Check Valves: Controlling Flow Direction
As an authorized representative and distributor for Hayward Flow Control since 2001, we have witnessed the evolution of their thermoplastic check valve product line; I thought it would be nice to have an article summarizing Hayward’s check valve product offering and some basic information about applications for check valves.
What is a Check Valve?
A check valve enforces a one-way flow path in a piping system. The most common applications involve preventing the reversal of flow in a piping system where pumps or filters are installed. An example of this would be to help maintain the prime within a centrifugal pump system.
Sometimes check valves are used to maintain fluid and pressure within sections of a piping system. Check valves also help protect all piping components from excessive water hammer during pump start-up or initial filling of the pipeline. Another common application for check valves is to prevent loss of process fluid through spray nozzles once the pump is turned off; Adjustable spring tensioned Y check valves are particularly good for this application. You can also use check valves as an anti-siphon valve when the process line is below the fill level of the feed tank of a pump system; centrifugal and peristaltic pumps have no internal check valves to otherwise enforce the flow path, permitting a liquid source above the pump (on either the inlet or outlet side) flow in the wrong direction during an upset condition.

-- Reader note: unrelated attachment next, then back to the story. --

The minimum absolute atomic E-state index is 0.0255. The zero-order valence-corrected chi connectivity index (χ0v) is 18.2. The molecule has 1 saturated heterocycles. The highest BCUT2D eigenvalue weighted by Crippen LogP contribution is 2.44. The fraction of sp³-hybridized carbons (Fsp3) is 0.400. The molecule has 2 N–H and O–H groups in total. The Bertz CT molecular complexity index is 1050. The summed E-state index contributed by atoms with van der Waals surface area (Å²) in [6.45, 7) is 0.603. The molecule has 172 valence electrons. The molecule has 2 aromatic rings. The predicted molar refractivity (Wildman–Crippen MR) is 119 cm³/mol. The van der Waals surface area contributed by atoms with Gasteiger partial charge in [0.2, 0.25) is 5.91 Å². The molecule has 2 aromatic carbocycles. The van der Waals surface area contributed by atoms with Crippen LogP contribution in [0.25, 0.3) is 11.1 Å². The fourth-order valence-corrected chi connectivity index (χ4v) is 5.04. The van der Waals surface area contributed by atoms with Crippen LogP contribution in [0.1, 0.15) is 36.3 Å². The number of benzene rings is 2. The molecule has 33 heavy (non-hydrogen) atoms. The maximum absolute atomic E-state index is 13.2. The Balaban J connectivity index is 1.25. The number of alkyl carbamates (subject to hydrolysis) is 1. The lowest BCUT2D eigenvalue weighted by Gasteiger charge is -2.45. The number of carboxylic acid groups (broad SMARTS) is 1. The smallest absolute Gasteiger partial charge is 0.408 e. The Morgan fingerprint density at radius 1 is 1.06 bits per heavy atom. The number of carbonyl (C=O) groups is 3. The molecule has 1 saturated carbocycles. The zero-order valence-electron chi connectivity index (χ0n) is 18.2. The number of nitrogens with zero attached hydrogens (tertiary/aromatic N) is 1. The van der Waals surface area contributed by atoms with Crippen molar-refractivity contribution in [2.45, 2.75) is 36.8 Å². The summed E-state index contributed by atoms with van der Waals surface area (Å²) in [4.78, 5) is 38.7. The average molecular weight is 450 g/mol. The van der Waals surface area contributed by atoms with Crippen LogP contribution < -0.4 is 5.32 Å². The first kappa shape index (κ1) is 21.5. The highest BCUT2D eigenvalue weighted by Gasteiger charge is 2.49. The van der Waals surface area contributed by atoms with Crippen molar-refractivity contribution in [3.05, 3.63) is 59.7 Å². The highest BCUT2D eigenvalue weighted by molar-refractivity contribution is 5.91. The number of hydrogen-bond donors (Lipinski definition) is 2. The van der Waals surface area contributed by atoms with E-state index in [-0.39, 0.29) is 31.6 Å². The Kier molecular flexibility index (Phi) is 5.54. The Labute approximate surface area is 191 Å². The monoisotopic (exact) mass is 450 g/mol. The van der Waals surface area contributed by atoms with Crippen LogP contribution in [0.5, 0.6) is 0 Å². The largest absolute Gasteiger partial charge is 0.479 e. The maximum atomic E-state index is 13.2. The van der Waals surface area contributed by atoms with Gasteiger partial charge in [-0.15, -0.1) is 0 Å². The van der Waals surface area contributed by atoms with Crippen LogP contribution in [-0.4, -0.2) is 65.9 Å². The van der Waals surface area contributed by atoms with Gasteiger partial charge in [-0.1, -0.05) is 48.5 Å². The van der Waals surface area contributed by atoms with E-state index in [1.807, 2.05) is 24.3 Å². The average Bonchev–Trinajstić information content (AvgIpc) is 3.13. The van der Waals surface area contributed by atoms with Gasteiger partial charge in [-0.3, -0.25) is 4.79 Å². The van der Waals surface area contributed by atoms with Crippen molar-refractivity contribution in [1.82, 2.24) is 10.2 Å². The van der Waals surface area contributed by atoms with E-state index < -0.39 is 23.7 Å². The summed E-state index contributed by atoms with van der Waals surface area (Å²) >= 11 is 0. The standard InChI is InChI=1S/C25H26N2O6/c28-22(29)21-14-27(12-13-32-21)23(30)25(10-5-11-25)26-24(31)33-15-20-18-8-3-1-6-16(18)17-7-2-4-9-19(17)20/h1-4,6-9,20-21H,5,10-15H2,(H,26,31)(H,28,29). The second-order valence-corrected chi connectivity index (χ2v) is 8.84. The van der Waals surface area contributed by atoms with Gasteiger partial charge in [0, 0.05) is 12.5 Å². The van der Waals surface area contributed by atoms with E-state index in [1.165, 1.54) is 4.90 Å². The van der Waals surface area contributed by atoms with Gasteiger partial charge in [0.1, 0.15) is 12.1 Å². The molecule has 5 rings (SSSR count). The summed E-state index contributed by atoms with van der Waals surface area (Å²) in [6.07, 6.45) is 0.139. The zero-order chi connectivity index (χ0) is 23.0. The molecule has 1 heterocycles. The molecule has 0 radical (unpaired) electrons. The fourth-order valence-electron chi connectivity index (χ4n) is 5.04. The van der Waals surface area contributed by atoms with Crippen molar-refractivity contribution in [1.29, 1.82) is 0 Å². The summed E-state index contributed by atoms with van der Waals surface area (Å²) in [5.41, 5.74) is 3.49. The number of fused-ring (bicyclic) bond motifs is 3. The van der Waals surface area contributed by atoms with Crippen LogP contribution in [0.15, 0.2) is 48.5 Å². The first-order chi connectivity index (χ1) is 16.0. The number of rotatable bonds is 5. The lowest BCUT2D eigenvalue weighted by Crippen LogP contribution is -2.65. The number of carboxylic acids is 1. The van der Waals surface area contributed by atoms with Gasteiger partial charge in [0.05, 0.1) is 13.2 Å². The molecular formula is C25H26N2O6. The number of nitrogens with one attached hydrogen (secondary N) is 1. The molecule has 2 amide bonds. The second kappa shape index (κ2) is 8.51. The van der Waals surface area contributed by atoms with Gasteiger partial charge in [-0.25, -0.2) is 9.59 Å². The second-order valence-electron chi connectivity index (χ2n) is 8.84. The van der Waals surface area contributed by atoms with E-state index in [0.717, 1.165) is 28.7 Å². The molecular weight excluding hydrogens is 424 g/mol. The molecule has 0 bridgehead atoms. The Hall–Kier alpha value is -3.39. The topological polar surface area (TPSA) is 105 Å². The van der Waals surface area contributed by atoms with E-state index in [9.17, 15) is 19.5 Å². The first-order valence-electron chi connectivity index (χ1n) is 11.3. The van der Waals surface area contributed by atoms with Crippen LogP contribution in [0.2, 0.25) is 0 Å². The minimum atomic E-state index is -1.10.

Hayward manufactures non-alloy flow control products and their check valves fall under one of the following four designs:
Ball check valves made of PVC, CPVC, Polypropylene and PVDF for non-viscous and clean fluids where there is at least ≥ 2 PSI of system backpressure to ensure proper operation.
Y check valves in PVC, CPVC and PVDF used typically for dirtier and higher viscosity liquids. Designs include spring assist to adjust the cracking pressure/speed of closure.
Full body style swing check valves made of PVC, CPVC and Polypropylene which are used for larger piping systems; they can also be fitted with limit switches for position indication and counter weights for quicker closure.